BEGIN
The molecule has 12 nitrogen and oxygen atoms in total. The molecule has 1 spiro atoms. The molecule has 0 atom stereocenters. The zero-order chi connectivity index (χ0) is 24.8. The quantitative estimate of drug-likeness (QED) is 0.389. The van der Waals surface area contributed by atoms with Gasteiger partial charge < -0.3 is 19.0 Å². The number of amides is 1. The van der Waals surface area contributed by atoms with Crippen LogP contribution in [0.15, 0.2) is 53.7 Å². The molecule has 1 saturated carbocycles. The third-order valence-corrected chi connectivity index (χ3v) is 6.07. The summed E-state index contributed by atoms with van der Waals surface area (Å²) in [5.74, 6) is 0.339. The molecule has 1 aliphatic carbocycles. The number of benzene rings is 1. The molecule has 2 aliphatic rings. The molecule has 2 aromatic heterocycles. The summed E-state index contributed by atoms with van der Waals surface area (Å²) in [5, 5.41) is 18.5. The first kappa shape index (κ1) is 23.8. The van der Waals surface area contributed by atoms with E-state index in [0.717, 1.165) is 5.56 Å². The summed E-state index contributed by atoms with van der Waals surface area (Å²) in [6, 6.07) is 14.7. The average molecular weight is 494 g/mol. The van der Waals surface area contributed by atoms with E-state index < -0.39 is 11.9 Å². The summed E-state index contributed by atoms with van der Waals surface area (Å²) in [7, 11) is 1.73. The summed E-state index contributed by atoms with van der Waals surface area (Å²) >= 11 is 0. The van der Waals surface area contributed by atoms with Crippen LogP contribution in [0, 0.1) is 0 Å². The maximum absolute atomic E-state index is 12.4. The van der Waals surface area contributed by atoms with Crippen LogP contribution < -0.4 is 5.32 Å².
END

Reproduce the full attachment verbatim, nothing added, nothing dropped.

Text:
The molecule has 12 nitrogen and oxygen atoms in total. The molecule has 1 spiro atoms. The molecule has 0 atom stereocenters. The zero-order chi connectivity index (χ0) is 24.8. The quantitative estimate of drug-likeness (QED) is 0.389. The van der Waals surface area contributed by atoms with Gasteiger partial charge < -0.3 is 19.0 Å². The number of amides is 1. The van der Waals surface area contributed by atoms with Crippen LogP contribution in [0.15, 0.2) is 53.7 Å². The molecule has 1 saturated carbocycles. The third-order valence-corrected chi connectivity index (χ3v) is 6.07. The summed E-state index contributed by atoms with van der Waals surface area (Å²) in [5.74, 6) is 0.339. The molecule has 1 aliphatic carbocycles. The number of benzene rings is 1. The molecule has 2 aliphatic rings. The molecule has 2 aromatic heterocycles. The summed E-state index contributed by atoms with van der Waals surface area (Å²) in [5, 5.41) is 18.5. The first kappa shape index (κ1) is 23.8. The van der Waals surface area contributed by atoms with E-state index in [0.717, 1.165) is 5.56 Å². The summed E-state index contributed by atoms with van der Waals surface area (Å²) in [6, 6.07) is 14.7. The average molecular weight is 494 g/mol. The van der Waals surface area contributed by atoms with E-state index < -0.39 is 11.9 Å². The summed E-state index contributed by atoms with van der Waals surface area (Å²) in [7, 11) is 1.73. The summed E-state index contributed by atoms with van der Waals surface area (Å²) >= 11 is 0. The van der Waals surface area contributed by atoms with Crippen LogP contribution in [0, 0.1) is 0 Å². The maximum absolute atomic E-state index is 12.4. The van der Waals surface area contributed by atoms with Crippen LogP contribution < -0.4 is 5.32 Å².